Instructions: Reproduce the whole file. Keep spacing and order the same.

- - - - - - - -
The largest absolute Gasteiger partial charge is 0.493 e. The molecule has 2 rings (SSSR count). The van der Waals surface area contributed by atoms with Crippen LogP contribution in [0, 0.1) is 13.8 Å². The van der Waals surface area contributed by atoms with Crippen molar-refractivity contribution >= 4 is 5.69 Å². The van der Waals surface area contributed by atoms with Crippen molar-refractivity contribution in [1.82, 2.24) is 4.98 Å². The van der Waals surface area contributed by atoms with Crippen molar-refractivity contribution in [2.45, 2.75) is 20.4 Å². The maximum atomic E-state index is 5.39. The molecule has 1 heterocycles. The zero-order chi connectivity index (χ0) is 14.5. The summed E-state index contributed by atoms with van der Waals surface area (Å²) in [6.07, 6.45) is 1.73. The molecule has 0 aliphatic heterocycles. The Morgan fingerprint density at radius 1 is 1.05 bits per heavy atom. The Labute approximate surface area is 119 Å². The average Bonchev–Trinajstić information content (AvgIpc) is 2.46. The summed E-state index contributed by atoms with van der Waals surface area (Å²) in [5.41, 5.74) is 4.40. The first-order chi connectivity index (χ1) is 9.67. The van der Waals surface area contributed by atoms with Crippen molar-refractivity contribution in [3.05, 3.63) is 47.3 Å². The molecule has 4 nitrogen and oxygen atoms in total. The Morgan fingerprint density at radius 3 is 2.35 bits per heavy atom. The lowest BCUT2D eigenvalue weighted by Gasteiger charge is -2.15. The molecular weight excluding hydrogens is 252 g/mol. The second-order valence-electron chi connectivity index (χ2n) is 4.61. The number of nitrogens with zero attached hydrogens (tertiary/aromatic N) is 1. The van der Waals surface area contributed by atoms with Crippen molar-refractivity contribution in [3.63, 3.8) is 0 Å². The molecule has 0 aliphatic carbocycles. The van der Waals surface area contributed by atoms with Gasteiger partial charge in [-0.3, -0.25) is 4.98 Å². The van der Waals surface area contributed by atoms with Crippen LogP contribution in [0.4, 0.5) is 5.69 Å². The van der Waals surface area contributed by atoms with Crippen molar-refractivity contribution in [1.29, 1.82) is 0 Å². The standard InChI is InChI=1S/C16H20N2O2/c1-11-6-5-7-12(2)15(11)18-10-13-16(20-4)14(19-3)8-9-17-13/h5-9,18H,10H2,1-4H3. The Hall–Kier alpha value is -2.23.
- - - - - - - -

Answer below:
The largest absolute Gasteiger partial charge is 0.493 e. The molecule has 2 rings (SSSR count). The van der Waals surface area contributed by atoms with Crippen LogP contribution in [0, 0.1) is 13.8 Å². The van der Waals surface area contributed by atoms with Crippen molar-refractivity contribution >= 4 is 5.69 Å². The van der Waals surface area contributed by atoms with Crippen molar-refractivity contribution in [1.82, 2.24) is 4.98 Å². The van der Waals surface area contributed by atoms with Crippen molar-refractivity contribution in [2.45, 2.75) is 20.4 Å². The maximum atomic E-state index is 5.39. The molecule has 1 heterocycles. The zero-order chi connectivity index (χ0) is 14.5. The summed E-state index contributed by atoms with van der Waals surface area (Å²) in [6.07, 6.45) is 1.73. The molecule has 0 aliphatic heterocycles. The Morgan fingerprint density at radius 1 is 1.05 bits per heavy atom. The Labute approximate surface area is 119 Å². The average Bonchev–Trinajstić information content (AvgIpc) is 2.46. The summed E-state index contributed by atoms with van der Waals surface area (Å²) in [5.41, 5.74) is 4.40. The first-order chi connectivity index (χ1) is 9.67. The van der Waals surface area contributed by atoms with Crippen molar-refractivity contribution in [3.05, 3.63) is 47.3 Å². The molecule has 4 nitrogen and oxygen atoms in total. The Morgan fingerprint density at radius 3 is 2.35 bits per heavy atom. The lowest BCUT2D eigenvalue weighted by Gasteiger charge is -2.15. The molecular weight excluding hydrogens is 252 g/mol. The second-order valence-electron chi connectivity index (χ2n) is 4.61. The number of nitrogens with zero attached hydrogens (tertiary/aromatic N) is 1. The van der Waals surface area contributed by atoms with Crippen molar-refractivity contribution in [3.63, 3.8) is 0 Å². The molecule has 0 aliphatic carbocycles. The van der Waals surface area contributed by atoms with Gasteiger partial charge in [-0.3, -0.25) is 4.98 Å². The van der Waals surface area contributed by atoms with Crippen LogP contribution in [0.4, 0.5) is 5.69 Å². The van der Waals surface area contributed by atoms with Crippen molar-refractivity contribution in [1.29, 1.82) is 0 Å². The standard InChI is InChI=1S/C16H20N2O2/c1-11-6-5-7-12(2)15(11)18-10-13-16(20-4)14(19-3)8-9-17-13/h5-9,18H,10H2,1-4H3. The Hall–Kier alpha value is -2.23.